Earned money doesn't spend as fast as found money
I think it has something to do with relative values.
Well, different people have different habits. I might pay $10 to someone to mow my lawn, if I had a lawn. When I was living in NewYorkCity I routinely paid strangers ~$5 to do my laundry. I wouldn't have paid $30, though.
, see any of innumerable articles at http://thedailywtf.com/
, starting with http://thedailywtf.com/Articles/What_Could_Possibly_Be_Worse_Than_Failure_0x3f_.aspx
''According to the Standish Group’s CHAOS Report on Project Success Rates, "84% of projects fail or are significantly challenged." This directly contradicts common sense, which dictates that most projects are successful to some degree and run into a few bumps along the road.
For better or for worse – actually, for worse – once the code makes it to production and the initial bugs are worked out, it’s time to celebrate! Everyone’s hard work paid off and, despite a few delays and weekend crunches, the project finally went live. And before there’s even time for a post-mortem review, it’s time for the next project. Memories of the bitter arguments over poor design and hacks fade with time, and the project goes down in most people’s mind as a success. That’s right; to those that initially developed it, The Customer-Friendly System was a success.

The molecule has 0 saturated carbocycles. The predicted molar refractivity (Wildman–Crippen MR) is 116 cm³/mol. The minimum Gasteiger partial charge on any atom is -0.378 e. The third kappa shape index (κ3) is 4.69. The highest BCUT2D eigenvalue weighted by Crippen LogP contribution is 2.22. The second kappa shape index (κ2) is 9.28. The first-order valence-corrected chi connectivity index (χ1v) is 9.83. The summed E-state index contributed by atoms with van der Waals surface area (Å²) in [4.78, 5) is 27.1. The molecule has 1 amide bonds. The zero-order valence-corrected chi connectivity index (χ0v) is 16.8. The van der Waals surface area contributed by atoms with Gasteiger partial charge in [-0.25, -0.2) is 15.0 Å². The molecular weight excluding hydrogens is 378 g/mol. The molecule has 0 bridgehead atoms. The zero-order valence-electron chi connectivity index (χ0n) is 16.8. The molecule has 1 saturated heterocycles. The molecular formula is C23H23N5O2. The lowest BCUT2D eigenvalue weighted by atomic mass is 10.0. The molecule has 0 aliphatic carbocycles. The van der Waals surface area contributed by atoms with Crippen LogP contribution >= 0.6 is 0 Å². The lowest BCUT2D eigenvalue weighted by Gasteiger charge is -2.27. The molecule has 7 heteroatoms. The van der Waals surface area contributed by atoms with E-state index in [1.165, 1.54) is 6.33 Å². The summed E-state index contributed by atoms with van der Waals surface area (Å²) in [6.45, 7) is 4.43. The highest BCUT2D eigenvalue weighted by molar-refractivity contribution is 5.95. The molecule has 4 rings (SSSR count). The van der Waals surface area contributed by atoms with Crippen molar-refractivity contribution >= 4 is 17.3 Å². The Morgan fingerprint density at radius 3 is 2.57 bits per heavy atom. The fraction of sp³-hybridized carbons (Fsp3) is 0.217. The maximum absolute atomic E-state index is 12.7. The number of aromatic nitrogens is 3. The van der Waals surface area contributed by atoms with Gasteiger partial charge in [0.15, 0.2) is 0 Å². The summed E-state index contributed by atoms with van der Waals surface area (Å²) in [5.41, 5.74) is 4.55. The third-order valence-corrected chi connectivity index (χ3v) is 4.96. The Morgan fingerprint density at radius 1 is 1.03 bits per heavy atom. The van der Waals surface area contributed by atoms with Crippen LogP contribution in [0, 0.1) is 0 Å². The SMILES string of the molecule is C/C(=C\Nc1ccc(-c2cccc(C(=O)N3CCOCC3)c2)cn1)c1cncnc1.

That last point bears repeating. The consultants behind The Customer-Friendly System – a system that programmatically utilizes Visio documents to map its workflow – actually considered it to be successful. This means that they will take the techniques they learned from this project, and apply them over and over again. After all, it was through lessons from their previous "successes" that the system was even conceived in the first place.'' - AlexPapadimoulis?
The Customer-Friendly System
I've never understood why it's so often assumed that "acting rationally" is the same thing as "maximising your expectation" (in the probabilistic sense of "average"). For sufficiently-often-repeated decisions, it's certainly true, but (1) lots of decisions aren't repeated or even repeatable, and (2) some of the ones that are involve very low-probability events that make a big contribution to the expectation, which is exactly the circumstance in which you need a lot